19. Jaud, M.; Passot, S.; Le Bivic, R.; Delacourt, C.; Grandjean, P.; Le Dantec, N. Assessing the accuracy of high resolution digital surface models computed by PhotoScan® and MicMac® in sub-optimal survey conditions. Remote Sens. 2016, 8, 465. [Google Scholar] [CrossRef]
  20. Smith, M.W.; Vericat, D. From experimental plots to experimental landscapes: Topography, erosion and deposition in sub-humid badlands from Structure-from-Motion photogrammetry. Earth Surf. Process. Landf. 2015, 40, 1656–1671. [Google Scholar] [CrossRef]
  21. Eltner, A.; Kaiser, A.; Castillo, C.; Rock, G.; Neugirg, F.; Abellán, A. Image-based surface reconstruction in geomorphometry–merits, limits and developments. Earth Surf. Dyn. 2016, 4, 359–389. [Google Scholar] [CrossRef]
  22. Smith, M.W.; Carrivick, J.L.; Quincey, D.J. Structure from motion photogrammetry in physical geography. Prog. Phys. Geogr. 2016, 40, 247–275. [Google Scholar] [CrossRef]
  23. Harwin, S.; Lucieer, A.; Osborn, J. The impact of the calibration method on the accuracy of point clouds derived using unmanned aerial vehicle multi-view stereopsis. Remote Sens. 2015, 7, 11933–11953. [Google Scholar] [CrossRef]
  24. Gómez-Gutiérrez, Á.; de Sanjosé-Blascom, J.J.; Lozano-Parra, J.; Berenguer-Sempere, F.; de Matías-Bejarano, J. Does HDR pre-processing improve the accuracy of 3D models obtained by means of two conventional SfM-MVS software packages? The case of the Corral del Veleta rock glacier. Remote Sens. 2015, 7, 10269–19294. [Google Scholar] [CrossRef]
  25. Sissons, J.B. The Loch Lomond Advance in the Lake District, northern England. Trans. R. Soc. Edinb. Earth Sci. 2015, 71, 13–27. [Google Scholar] [CrossRef]
  26. McDougall, D.A. The geomorphological impact of Loch Lomond (Younger Dryas) Stadial plateau icefields in the central Lake District, northwest England. J. Quat. Sci. 2001, 16, 531–543. [Google Scholar] [CrossRef]
  27. Graham, D.J.; Hambrey, M.J. Sediments and landforms in an upland glaciated-valley landsystem, upper Ennerdale, English Lake District. In Glacial Sedimentary Processes and Products; Hambrey, M.J., Christoffersen, P., Glasser, N.F., Hubbard, B., Eds.; International Association of Sedimentologists: Oxford, UK, 2007; pp. 235–256. [Google Scholar]
  28. Immerzeel, W.W.; Kraaijenbrink, P.D.A.; Shea, J.M.; Shrestha, A.B.; Pellicciotti, F.; Bierkens, M.F.P.; de Jong, S.M. High-resolution monitoring of Himalayan glacier dynamics using unmanned aerial vehicles. Remote Sens. Environ. 2015, 150, 93–103. [Google Scholar] [CrossRef]
  29. Carrivick, J.L.; Smith, M.W.; Quincey, D.J. Structure from Motion in the Geosciences; Wiley-Blackwell: Oxford, UK, 2016; p. 208. [Google Scholar]
  30. James, M.R.; Robson, S. Mitigating systematic error in topographic models derived from UAV and ground-based image networks. Earth Surf. Process. Landf. 2014, 39, 1413–1420. [Google Scholar] [CrossRef]
Figure 1. (a) The location of Ennerdale in the UK. (b) An orthomosiac image of the study site.
Figure 1. (a) The location of Ennerdale in the UK. (b) An orthomosiac image of the study site.
Remotesensing 08 00786 g001
Figure 2. A digital surface model (DSM) of the Ennerdale moraines with the positions of ground control points (GCPs) (101 GCPs) and spot heights indicated (530 spot heights). The trimmed survey area displayed here is 0.071 km2.
Figure 2. A digital surface model (DSM) of the Ennerdale moraines with the positions of ground control points (GCPs) (101 GCPs) and spot heights indicated (530 spot heights). The trimmed survey area displayed here is 0.071 km2.
Remotesensing 08 00786 g002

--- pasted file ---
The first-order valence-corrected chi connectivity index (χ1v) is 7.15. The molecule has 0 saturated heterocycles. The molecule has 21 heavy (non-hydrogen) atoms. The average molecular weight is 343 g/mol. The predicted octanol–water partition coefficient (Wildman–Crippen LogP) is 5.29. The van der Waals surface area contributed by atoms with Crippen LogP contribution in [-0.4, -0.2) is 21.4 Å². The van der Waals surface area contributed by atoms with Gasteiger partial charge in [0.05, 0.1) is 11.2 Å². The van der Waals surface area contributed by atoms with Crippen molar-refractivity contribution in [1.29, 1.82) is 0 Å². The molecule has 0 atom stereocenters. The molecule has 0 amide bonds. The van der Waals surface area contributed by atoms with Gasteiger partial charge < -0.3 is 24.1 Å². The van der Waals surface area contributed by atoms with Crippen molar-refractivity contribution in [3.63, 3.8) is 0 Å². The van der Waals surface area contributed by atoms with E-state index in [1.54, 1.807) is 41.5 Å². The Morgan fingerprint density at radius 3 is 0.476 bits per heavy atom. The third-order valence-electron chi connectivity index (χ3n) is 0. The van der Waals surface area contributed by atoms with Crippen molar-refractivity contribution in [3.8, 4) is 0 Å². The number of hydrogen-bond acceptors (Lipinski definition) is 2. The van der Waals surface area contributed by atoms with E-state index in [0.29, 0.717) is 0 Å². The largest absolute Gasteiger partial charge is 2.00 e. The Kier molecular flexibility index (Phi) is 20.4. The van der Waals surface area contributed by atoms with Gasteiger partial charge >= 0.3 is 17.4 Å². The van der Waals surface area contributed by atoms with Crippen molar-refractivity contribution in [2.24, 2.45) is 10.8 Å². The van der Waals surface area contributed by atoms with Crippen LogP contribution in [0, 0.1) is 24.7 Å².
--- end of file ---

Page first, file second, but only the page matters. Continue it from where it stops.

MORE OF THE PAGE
Figure 3. Ground control point (GCP) locations used to produce the 16 digital surface models (DSMs) reported in Table 1. The top panel relates to the models that use fewer than 15 GCPs. For example, for a model using 3 GCPs, the GCPs numbered 1, 2 and 3 were applied to the model. For a model using 7 GCPs, the GCPs numbered 1, 2, 3, 4, 5, 6, and 7 were applied to the model.
Figure 3. Ground control point (GCP) locations used to produce the 16 digital surface models (DSMs) reported in Table 1. The top panel relates to the models that use fewer than 15 GCPs. For example, for a model using 3 GCPs, the GCPs numbered 1, 2 and 3 were applied to the model. For a model using 7 GCPs, the GCPs numbered 1, 2, 3, 4, 5, 6, and 7 were applied to the model.
Remotesensing 08 00786 g003
Figure 4. (a) The residuals assessed by subtracting a digital surface model (DSM) produced using a uniform distribution of ground control points (GCPs) from a DSM produced using a sub-optimum clustered GCP distribution. Error increases into the decimetre range with distance from the GCP cluster. (b) Polynomial regression of sampled cells (a total of 10,000 values) from the DSM of difference highlighting the influence of GCP distribution on error.
Figure 4. (a) The residuals assessed by subtracting a digital surface model (DSM) produced using a uniform distribution of ground control points (GCPs) from a DSM produced using a sub-optimum clustered GCP distribution. Error increases into the decimetre range with distance from the GCP cluster. (b) Polynomial regression of sampled cells (a total of 10,000 values) from the DSM of difference highlighting the influence of GCP distribution on error.
Remotesensing 08 00786 g004
Table 1. Digital surface model (DSM) quality in relation to the random placement of ground control points (GCPs). Vertical error is measured from 530 dGPS check points using 3 GCPs resulted in a reduction of DSM quality increasing root-mean-square-error (RMSE) into the decimetre range.
Table 1. Digital surface model (DSM) quality in relation to the random placement of ground control points (GCPs). Vertical error is measured from 530 dGPS check points using 3 GCPs resulted in a reduction of DSM quality increasing root-mean-square-error (RMSE) into the decimetre range.
Number of GCPs UsedVertical RMSE (m)Vertical MAE (m)Vertical Difference
(min; m)
Vertical Difference
(max; m)
Remote Sens. EISSN 2072-4292 Published by MDPI AG, Basel, Switzerland RSS E-Mail Table of Contents Alert
Back to Top